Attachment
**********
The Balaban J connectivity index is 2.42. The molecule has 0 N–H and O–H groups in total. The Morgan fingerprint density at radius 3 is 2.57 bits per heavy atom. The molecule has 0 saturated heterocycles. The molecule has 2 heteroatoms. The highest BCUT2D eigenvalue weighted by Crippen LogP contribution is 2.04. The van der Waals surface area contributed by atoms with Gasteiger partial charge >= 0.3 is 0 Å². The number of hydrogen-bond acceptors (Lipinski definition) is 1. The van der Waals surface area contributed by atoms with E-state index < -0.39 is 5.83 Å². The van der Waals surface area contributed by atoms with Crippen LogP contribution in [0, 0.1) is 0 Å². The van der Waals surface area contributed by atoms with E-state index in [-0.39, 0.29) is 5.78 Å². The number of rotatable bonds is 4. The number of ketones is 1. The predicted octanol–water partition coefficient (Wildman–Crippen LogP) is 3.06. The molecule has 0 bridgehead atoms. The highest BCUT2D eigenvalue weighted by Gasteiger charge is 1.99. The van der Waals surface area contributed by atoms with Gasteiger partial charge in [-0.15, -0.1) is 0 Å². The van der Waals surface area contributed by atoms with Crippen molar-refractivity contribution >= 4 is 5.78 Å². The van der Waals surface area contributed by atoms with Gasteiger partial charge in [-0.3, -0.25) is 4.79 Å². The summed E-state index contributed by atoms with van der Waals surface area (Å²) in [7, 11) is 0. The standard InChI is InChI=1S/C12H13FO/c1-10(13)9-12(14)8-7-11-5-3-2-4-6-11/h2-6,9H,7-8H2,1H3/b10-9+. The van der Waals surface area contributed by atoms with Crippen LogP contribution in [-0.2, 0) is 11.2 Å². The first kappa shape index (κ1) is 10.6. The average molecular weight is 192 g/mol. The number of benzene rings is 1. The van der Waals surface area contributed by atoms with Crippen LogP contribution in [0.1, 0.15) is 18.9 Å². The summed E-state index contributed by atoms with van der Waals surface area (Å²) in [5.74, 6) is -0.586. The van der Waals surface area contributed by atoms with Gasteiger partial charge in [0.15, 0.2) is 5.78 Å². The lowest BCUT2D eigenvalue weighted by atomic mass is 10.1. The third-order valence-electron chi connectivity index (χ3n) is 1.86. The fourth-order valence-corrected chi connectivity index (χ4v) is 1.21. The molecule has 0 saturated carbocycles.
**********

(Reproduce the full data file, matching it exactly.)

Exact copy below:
The Balaban J connectivity index is 2.42. The molecule has 0 N–H and O–H groups in total. The Morgan fingerprint density at radius 3 is 2.57 bits per heavy atom. The molecule has 0 saturated heterocycles. The molecule has 2 heteroatoms. The highest BCUT2D eigenvalue weighted by Crippen LogP contribution is 2.04. The van der Waals surface area contributed by atoms with Gasteiger partial charge >= 0.3 is 0 Å². The number of hydrogen-bond acceptors (Lipinski definition) is 1. The van der Waals surface area contributed by atoms with E-state index < -0.39 is 5.83 Å². The van der Waals surface area contributed by atoms with Crippen LogP contribution in [0, 0.1) is 0 Å². The van der Waals surface area contributed by atoms with E-state index in [-0.39, 0.29) is 5.78 Å². The number of rotatable bonds is 4. The number of ketones is 1. The predicted octanol–water partition coefficient (Wildman–Crippen LogP) is 3.06. The molecule has 0 bridgehead atoms. The highest BCUT2D eigenvalue weighted by Gasteiger charge is 1.99. The van der Waals surface area contributed by atoms with Gasteiger partial charge in [-0.15, -0.1) is 0 Å². The van der Waals surface area contributed by atoms with Crippen molar-refractivity contribution >= 4 is 5.78 Å². The van der Waals surface area contributed by atoms with Gasteiger partial charge in [-0.3, -0.25) is 4.79 Å². The summed E-state index contributed by atoms with van der Waals surface area (Å²) in [7, 11) is 0. The standard InChI is InChI=1S/C12H13FO/c1-10(13)9-12(14)8-7-11-5-3-2-4-6-11/h2-6,9H,7-8H2,1H3/b10-9+. The van der Waals surface area contributed by atoms with Crippen LogP contribution in [-0.2, 0) is 11.2 Å². The first kappa shape index (κ1) is 10.6. The average molecular weight is 192 g/mol. The number of benzene rings is 1. The van der Waals surface area contributed by atoms with Crippen LogP contribution in [0.1, 0.15) is 18.9 Å². The summed E-state index contributed by atoms with van der Waals surface area (Å²) in [5.74, 6) is -0.586. The van der Waals surface area contributed by atoms with Gasteiger partial charge in [0.15, 0.2) is 5.78 Å². The lowest BCUT2D eigenvalue weighted by atomic mass is 10.1. The third-order valence-electron chi connectivity index (χ3n) is 1.86. The fourth-order valence-corrected chi connectivity index (χ4v) is 1.21. The molecule has 0 saturated carbocycles.